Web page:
One of the building permit carbon copies went to the assessor’s office. The appraiser then “picked-up” the new improvements by adding their value to the tax rolls.

The assessor’s office also received confidential sales data. Each time a property transferred ownership, revenue stamps were paid based on the amount of sale. This information was forwarded to the assessor’s office for annual market value re-evaluation. For residential subdivisions this was easy, just check what the same models sold for.

The first time I estimated market value of a parcel was a new house. I struggled over what was its fair and equitable market value based on lot size, location and improvements versus sales data in the map book.

I concluded at $40,000. The combined tax rate was around 3% of market value. For the homeowner, it meant, an annual tax of $1,200. The power of determining what was fair and equitable possessed me. I liked it.

Appraisers annually reviewed market values for the parcels in their map book as of the March 1st lien date. Computer books for each map book listed the prior year’s market value estimate in black print. With my pen, actually a red pencil, I could scribble under the printed numbers my market value estimates for the new year.

The new red number meant an increase or decrease in property taxes. Other than a possible property owner’s appeal, no one questioned my red pencil. It was a power trip, part of the gravy train, the chief appraiser referenced when welcoming me aboard.

In a few years, I’d change a value from $160,000 to $900,000, and an annual tax of about $5,000 to $27,000 without the homeowner changing anything on a property I never even saw. That was fair and equitable power.

The work load was an even better car on the gravy train. It was the caboose where employees relax. There were so many holidays, I occasionally went to work, found a great parking space and then realized at the locked Courthouse entry door, it was another holiday we got. I learned Admission Day was sacred because it was the day California joined the Union. With lots of Italians in the County, Columbus Day was also off. With 12 sick days a year, 2, then 3, then 4 and eventually 5 annual weeks of vacation as seniority advanced, the number of work days challenged teachers. We even got our birthdays off.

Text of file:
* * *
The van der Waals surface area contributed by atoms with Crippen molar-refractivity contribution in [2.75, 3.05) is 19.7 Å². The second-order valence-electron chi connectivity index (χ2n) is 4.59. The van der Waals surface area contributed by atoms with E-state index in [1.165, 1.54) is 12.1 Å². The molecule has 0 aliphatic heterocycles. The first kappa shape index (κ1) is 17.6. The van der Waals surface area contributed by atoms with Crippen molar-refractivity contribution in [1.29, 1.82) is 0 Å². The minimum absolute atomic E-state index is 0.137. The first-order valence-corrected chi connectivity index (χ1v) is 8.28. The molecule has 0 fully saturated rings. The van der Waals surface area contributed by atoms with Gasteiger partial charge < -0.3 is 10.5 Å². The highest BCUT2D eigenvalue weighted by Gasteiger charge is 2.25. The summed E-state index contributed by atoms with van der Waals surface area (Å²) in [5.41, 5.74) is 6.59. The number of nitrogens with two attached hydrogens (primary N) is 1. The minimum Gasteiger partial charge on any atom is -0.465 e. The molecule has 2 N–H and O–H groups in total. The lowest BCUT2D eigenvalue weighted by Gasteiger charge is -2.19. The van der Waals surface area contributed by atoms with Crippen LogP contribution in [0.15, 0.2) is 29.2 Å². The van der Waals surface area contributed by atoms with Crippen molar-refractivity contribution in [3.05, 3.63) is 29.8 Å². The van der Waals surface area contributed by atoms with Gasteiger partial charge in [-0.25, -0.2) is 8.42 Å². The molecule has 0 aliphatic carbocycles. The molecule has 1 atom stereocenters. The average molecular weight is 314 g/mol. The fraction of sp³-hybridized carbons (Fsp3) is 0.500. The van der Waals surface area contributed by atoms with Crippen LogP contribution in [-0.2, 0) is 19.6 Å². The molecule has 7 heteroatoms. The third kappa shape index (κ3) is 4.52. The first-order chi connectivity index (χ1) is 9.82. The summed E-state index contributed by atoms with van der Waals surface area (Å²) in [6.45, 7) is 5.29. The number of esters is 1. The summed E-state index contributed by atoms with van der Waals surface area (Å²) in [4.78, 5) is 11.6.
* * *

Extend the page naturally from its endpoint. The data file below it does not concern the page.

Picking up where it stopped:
Petty power trip and the light work load, however, were not the engine driving the gravy train. The thick cream was signing out. Signing out was necessary for addition “pick-ups” and to ensure appraisal improvement records were accurate.

Conveniently, the sign out sheet was at the front office desk, away from the eyes of supervisors. We wrote our time out, the map book destination and disappeared. Once a month we reported the miles driven and got a mileage reimbursement check.

That was gravy. Unfortunately, while not fucking it up, I screwed it up. In my glee at discovering this, I told the wife. Thereafter, the reimbursement mileage check perk plopped into the maw of the household budget and disappeared.

The more gravy I discovered, the more paranoid I became. Initially, it was worrying the assessor would realize he could do just as well with half his personnel.

During our forty-five-minute morning coffee breaks, we updated office gossip, solved the world’s problems, and told jokes. One morning, I confided my concern of layoffs. A former World War 2 veteran who drove a tank for General Patton, straightened me out.

“Jim, do you know when Santa Clara became a county?”

“I suppose around the time the forty-niners stole California from Mexico.”

“That’s right, 1850, when California became a state. Since then there’s never been an employee laid off.”

I still worried about being fired. Like others, I abused the sign out perk.

Another ex- World War 2 appraiser who served on an oil tanker explained about Bob, the canary. Bob was a total screw up. When not signed out he spent his time on the office phone either screaming at his ex-wife or conspiring with his divorce attorney.

“Jim, as long as Bob’s here, we’re all safe.”